One of the age old questions asked by cat owners is: what is the deal with cats and water? Most felines seem to hate water, but do any actually like it? Because we are used to cats hating water, it's easy to assume that's how they all feel, but the truth isn't quite as cut and, well... dry. When you try to give a cat a bath, you may get quite a grumpy kitty, while other times, cats might enjoy or even play in the water.
Water doesn't sit well in kitties' coats.
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One of the main reasons cats don't love the water is because their coats aren't designed for water the way a dog's is. As any experienced cat owner knows, cats spend a lot of time grooming themselves. Cats groom their coat not just to keep it clean, but also as part of their socializing. Their rough, scratchy tongues make the perfect grooming tools, and you'll often find a cat spending a lazy afternoon grooming themselves in a sunny spot. For most felines, this grooming is enough, so they don't need to be doused in water to get clean.
And getting fully drenched in water isn't compatible with cats' coats, because they don't have water resistant coats like dogs do. According to Kelley Bollen, the director of behavior programs for the College of Veterinary Medicine at Cornell University, cats' coats don't dry very quickly when soaking wet, so cats may just feel uncomfortable when they're wet. She added, "I also think because cats are 'control freaks' and like four feet on a solid surface, they do not appreciate the sensation of floating in the water."
Because cats spend so much time grooming themselves, they typically don't need a bath as often as dogs do, which means they don't have as much opportunity to get used to bath time. Make sure to introduce them to bath time slowly. If you do need to bathe your cat, pour water gently over your kitty – the pressure of shower heads and faucets can startle your kitty. As you and your kitty learn to trust each other around bath time, you'll find they can get used to and even sometimes enjoy taking a bath.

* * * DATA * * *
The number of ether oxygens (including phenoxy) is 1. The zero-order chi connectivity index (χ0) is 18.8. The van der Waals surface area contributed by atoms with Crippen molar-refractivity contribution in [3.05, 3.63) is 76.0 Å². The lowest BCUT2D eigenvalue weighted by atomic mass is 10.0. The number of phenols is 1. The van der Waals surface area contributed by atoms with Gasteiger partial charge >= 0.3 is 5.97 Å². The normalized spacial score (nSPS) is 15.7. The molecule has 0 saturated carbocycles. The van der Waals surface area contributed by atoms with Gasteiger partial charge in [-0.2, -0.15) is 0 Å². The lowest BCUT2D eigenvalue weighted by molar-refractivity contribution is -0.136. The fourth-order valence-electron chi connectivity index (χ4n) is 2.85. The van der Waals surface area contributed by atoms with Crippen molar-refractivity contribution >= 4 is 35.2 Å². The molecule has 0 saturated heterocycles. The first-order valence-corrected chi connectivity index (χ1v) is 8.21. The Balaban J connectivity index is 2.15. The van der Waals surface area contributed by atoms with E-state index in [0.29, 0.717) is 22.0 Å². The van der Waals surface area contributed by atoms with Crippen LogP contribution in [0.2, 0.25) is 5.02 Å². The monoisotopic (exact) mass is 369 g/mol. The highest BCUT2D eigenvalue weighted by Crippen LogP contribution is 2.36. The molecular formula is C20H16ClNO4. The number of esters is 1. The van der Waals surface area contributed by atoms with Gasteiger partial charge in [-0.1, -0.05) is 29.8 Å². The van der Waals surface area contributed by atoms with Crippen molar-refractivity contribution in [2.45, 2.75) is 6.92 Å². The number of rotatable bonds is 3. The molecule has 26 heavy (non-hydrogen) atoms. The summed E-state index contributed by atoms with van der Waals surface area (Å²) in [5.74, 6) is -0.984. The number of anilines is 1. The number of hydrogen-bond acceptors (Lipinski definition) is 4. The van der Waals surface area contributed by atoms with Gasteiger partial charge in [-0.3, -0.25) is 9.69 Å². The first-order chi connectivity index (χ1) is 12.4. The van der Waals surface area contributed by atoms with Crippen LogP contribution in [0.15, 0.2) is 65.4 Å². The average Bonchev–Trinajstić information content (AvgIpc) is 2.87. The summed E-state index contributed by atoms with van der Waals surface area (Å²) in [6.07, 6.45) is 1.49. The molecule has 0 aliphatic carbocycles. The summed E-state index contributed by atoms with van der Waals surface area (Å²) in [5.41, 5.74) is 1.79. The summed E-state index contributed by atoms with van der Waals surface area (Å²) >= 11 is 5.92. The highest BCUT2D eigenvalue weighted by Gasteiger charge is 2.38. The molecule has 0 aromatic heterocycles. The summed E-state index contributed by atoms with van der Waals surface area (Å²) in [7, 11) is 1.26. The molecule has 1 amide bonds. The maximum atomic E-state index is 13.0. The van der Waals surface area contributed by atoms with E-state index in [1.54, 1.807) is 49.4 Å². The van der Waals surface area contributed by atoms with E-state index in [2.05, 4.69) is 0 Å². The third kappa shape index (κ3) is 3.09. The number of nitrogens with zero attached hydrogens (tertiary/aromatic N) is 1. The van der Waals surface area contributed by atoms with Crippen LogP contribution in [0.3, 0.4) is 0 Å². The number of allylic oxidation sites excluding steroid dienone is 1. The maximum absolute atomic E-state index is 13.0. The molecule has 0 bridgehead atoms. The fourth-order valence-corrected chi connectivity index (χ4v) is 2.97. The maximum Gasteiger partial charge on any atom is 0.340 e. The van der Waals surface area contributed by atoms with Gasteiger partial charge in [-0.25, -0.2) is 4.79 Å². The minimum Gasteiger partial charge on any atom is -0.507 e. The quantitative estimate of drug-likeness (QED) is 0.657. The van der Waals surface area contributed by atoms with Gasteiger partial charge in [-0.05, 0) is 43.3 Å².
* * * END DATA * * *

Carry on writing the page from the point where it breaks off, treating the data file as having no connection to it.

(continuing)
Though most cats definitely don't like water, some breeds really do.
It's too much of an oversimplification to claim that all cats hate water. Some cats actually like water. Some cats will play in the water. And there are even some breeds of cat that are more prone to have a love of water than other domestic cats. Two breeds known to have more waterproof coats and an affinity for water are the Turkish Van and the closely related Turkish Angora cats. These kitties may both be better suited for swimming because of their waterproof coats, but they may also have gotten used to the water because of generations of swimming. Maine Coons tend to enjoy swimming for the same reasons.
Bengal and Savannah cats are both closely related to wild cats, so they tend to like water, much like their wild cousins. And some cats became accustomed to water due to their habitats. Norwegian Forest Cats learned to fish kin lakes and streams, and Abyssinians were ship cats, so they got used to water on their long journeys.
Cats may not like being submerged, but they can be very entertained by water.
Many a cat owner has been perplexed by the fact that, though their kitty would be very upset to be fully submerged, they can't seem to keep their cats away from water. Cats tend to be fascinated by the water in the bathtub or the water coming out of the faucet. They may even enjoy playing with it, which seems counterintuitive when they panic as soon as they fall in or get too wet. Cats love to explore and observe their world, so they're often fascinated by mundane things around the house. So, they're totally entertained observing and exploring. They also like to feel like a part of the family, so they try to do humanlike things to fit in.
So even though most kitties may never be the type of pet that leaps into the pool to chase after a toy, there are still plenty of cats that tolerate and even enjoy water. If you want a cat that likes water, you can choose one of the breeds that tend to enjoy water more than others. Or, if you just want your cat to be comfortable in the bath, just remember that a slow adjustment and working to make water a positive experience can help your cat feel comfortable, whether they're wet or dry.